He Says, She Asks: Gender, Language, and the Law of Precatory Words in Wills

60 Pages Posted: 2 Nov 2005 Last revised: 12 Sep 2010

Alyssa A. DiRusso

Samford University - Cumberland School of Law

Date Written: September 8, 2010

Abstract

Precatory language is often insufficient to create a legally binding trust. Men and women choose different language to express themselves. What is the connection between these two statements?

This article reviews the current status of the law of precatory language, concluding that whether a will including precatory words (such as wish, ask, or recommend) will be construed to create a trust is at best a hit or miss proposition. The article continues to explore the psychology literature on differences in language ability and expression between men and women. Finally, the article ties these two disciplines together, analyzing original empirical data collected from 324 subjects and concluding that women are indeed more likely to use precatory language than men. The article concludes by noting the impact our heightened understanding of gender and precatory language has for courts, legal scholars, and practicing attorneys.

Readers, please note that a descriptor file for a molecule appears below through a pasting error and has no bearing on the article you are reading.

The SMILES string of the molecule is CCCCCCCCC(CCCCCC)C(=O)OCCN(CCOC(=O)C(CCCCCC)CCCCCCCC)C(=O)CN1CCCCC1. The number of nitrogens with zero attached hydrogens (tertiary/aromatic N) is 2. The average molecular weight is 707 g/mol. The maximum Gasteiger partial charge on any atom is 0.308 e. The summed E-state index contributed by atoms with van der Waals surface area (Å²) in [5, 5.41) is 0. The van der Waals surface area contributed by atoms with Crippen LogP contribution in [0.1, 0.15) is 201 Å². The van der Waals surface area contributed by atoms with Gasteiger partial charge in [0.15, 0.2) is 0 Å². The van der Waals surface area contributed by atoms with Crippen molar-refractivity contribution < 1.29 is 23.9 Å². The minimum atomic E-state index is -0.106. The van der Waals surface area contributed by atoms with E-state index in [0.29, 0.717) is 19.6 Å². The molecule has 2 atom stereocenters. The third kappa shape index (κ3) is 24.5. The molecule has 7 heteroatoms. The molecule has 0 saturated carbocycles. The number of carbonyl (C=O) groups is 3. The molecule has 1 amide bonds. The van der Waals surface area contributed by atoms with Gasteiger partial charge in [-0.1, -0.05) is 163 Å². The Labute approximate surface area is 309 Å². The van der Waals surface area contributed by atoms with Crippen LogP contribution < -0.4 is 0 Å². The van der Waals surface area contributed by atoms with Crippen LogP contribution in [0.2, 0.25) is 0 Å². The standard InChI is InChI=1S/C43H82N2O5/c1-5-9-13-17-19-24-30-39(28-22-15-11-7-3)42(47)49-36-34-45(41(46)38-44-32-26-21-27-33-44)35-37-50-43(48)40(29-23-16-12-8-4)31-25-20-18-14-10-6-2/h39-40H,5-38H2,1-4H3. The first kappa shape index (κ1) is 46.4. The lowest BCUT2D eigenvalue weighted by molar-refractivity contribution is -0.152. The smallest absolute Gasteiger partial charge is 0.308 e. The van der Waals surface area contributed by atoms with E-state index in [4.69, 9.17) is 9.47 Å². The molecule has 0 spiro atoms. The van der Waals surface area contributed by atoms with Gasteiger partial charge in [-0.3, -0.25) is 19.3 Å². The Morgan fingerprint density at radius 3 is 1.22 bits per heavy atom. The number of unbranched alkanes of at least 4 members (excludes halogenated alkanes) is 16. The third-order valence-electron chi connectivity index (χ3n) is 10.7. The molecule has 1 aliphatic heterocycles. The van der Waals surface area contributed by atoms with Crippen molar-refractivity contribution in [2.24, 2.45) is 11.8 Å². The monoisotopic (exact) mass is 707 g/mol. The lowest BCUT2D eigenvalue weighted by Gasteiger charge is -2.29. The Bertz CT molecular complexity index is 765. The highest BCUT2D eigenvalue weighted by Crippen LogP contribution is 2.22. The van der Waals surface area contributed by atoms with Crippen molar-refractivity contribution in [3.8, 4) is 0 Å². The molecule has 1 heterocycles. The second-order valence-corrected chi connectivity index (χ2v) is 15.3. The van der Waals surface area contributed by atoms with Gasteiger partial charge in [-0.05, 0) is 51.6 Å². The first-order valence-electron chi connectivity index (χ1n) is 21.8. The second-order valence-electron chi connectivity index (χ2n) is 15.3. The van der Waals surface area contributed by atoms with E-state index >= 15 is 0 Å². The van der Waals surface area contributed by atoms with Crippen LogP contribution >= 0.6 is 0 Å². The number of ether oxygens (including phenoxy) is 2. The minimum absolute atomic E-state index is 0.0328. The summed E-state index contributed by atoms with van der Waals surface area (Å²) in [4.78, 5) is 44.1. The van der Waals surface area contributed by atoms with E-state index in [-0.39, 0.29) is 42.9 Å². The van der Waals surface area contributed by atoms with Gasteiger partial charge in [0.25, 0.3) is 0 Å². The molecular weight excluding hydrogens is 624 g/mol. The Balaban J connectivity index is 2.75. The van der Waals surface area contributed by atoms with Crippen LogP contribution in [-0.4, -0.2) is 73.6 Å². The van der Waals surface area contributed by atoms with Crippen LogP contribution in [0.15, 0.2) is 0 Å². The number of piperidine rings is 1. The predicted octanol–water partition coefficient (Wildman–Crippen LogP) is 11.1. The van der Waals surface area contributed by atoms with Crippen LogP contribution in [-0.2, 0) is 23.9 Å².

Keywords: precatory, wills, trusts, gender, women, estate planning, language, sex

JEL Classification: K00, K30

Suggested Citation

DiRusso, Alyssa A., He Says, She Asks: Gender, Language, and the Law of Precatory Words in Wills (September 8, 2010). Wisconsin Women's Law Journal, Vol. 22, No. 1, 2007. Available at SSRN: https://ssrn.com/abstract=829785

Alyssa A. DiRusso (Contact Author)

Samford University - Cumberland School of Law ( email )

800 Lakeshore Dr.
Birmingham, AL 35229
United States

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